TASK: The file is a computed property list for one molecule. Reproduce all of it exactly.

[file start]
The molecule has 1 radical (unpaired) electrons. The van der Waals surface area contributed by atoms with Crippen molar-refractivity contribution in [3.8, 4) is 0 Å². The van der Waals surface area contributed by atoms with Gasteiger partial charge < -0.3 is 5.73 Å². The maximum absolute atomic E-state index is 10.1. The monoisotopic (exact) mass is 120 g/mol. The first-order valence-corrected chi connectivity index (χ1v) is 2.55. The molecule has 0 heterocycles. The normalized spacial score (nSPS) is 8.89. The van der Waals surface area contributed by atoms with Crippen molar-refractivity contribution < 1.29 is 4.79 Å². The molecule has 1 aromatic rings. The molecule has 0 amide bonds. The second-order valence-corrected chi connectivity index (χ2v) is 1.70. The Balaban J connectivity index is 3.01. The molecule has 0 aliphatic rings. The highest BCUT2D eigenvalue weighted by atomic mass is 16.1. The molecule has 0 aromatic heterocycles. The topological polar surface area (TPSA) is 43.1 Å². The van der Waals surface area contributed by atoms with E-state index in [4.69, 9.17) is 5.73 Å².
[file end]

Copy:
The molecule has 1 radical (unpaired) electrons. The van der Waals surface area contributed by atoms with Crippen molar-refractivity contribution in [3.8, 4) is 0 Å². The van der Waals surface area contributed by atoms with Gasteiger partial charge < -0.3 is 5.73 Å². The maximum absolute atomic E-state index is 10.1. The monoisotopic (exact) mass is 120 g/mol. The first-order valence-corrected chi connectivity index (χ1v) is 2.55. The molecule has 0 heterocycles. The normalized spacial score (nSPS) is 8.89. The van der Waals surface area contributed by atoms with Crippen molar-refractivity contribution < 1.29 is 4.79 Å². The molecule has 1 aromatic rings. The molecule has 0 amide bonds. The second-order valence-corrected chi connectivity index (χ2v) is 1.70. The Balaban J connectivity index is 3.01. The molecule has 0 aliphatic rings. The highest BCUT2D eigenvalue weighted by atomic mass is 16.1. The molecule has 0 aromatic heterocycles. The topological polar surface area (TPSA) is 43.1 Å². The van der Waals surface area contributed by atoms with E-state index in [4.69, 9.17) is 5.73 Å².